Crisis Control Depends on a Sound Crisis Communication Strategy
Crisis management. No organization should be without plans to respond to and mitigate a crisis. And no crisis response plans should be without communication directives. Crisis communication is the nucleus of effective crisis control. Handled adroitly, communications can strike a memorable, harmonious chord for business and customer relationships. Managed poorly, and they can elicit tones of frustration, mistrust, and ultimately reputation damage that could reverberate for a long time to come.To hit the right notes and preserve your reputation through a crisis, you should prepare your communications with mindfulness and mastery. Much as a conductor commands the tempo, phrasing, and style of an orchestra, you can command your crisis with timely, calculated correspondence.
Enter: social media – it’s no longer for just for marketing. Social media obliges organizations the ability to receive and distribute messages of any kind to billions in the “blink of a byte.” And now, businesses can also wield social media to control a crisis. Here’s how:
Watch Your Back…and Your Facebook
Monitoring your social media accounts and review sites bears a crucial importance to controlling crises or heading them off before they begin. The old, creeping ‘word-of-mouth’ has given way to the modern sweeping ‘word-of-the-Web,’ instantly propagated through the click of a mouse. Scatterings of minor customer frustrations vented online can quickly combust into a reputation-damaging crisis or exacerbate an already incendiary situation.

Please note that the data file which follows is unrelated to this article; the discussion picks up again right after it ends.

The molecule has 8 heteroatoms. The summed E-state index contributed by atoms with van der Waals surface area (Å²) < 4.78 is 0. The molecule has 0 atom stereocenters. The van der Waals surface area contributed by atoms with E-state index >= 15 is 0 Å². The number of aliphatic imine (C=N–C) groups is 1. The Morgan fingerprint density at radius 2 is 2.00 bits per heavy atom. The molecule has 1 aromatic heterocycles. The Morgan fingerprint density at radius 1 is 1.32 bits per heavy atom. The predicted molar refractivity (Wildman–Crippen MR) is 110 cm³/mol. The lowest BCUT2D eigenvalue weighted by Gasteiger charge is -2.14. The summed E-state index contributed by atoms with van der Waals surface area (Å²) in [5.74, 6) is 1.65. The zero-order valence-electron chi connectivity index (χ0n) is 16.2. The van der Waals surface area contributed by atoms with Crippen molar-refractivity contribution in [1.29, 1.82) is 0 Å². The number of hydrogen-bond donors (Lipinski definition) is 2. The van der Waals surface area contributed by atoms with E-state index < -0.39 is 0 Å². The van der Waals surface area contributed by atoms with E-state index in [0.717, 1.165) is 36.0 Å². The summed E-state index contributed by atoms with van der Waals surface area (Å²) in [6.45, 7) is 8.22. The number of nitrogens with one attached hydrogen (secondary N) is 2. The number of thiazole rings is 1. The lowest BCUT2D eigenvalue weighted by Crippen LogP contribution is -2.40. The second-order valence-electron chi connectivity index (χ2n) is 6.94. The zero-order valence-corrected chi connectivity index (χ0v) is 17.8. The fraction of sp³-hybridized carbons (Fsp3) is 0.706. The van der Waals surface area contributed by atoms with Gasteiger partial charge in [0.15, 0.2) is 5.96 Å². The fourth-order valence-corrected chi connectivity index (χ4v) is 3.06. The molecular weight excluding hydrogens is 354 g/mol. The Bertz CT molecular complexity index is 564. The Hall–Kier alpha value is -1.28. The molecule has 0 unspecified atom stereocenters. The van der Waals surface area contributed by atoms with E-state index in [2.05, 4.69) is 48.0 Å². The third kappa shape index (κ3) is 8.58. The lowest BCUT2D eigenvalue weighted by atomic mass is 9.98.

But attentive social media surveillance and timely responses will help you stay in control of situations as they unfold. Social media can also work as a barometer of how customers response and attitude towards your company as a whole. Paying attention to the ‘good’ can serve as valuable intel when responding to a crisis.
Response time can mean the difference between a dilemma and a disaster. The swifter the response, the more pleased the customer, and the more people who will view it…and perceive that haste as earnest and dedicated.
A European airline weakened its already brittle customer service reputation when it waited eight hours to address a customer’s negative tweet. He paid to promote the tweet…which reached 76,000 users before the airline responded.
Customize Your Communications
Just as many businesses modify their marketing to align with various customer demographics, organizations can also customize communications to better harmonize with each unique crisis and the customers who were affected. A seemingly canned response that doesn’t directly address the crisis will only add to customer frustration and reputation tarnishing. An inappropriate response can be just as bad - or worse - as no response at all.
This is not to say you shouldn’t use pre-written templated communications. In fact, working from a pre-approved base template helps speed up response time and avoid potential mistakes than can occur when in a rush under duress. But much caution should be made to adjust the template appropriately.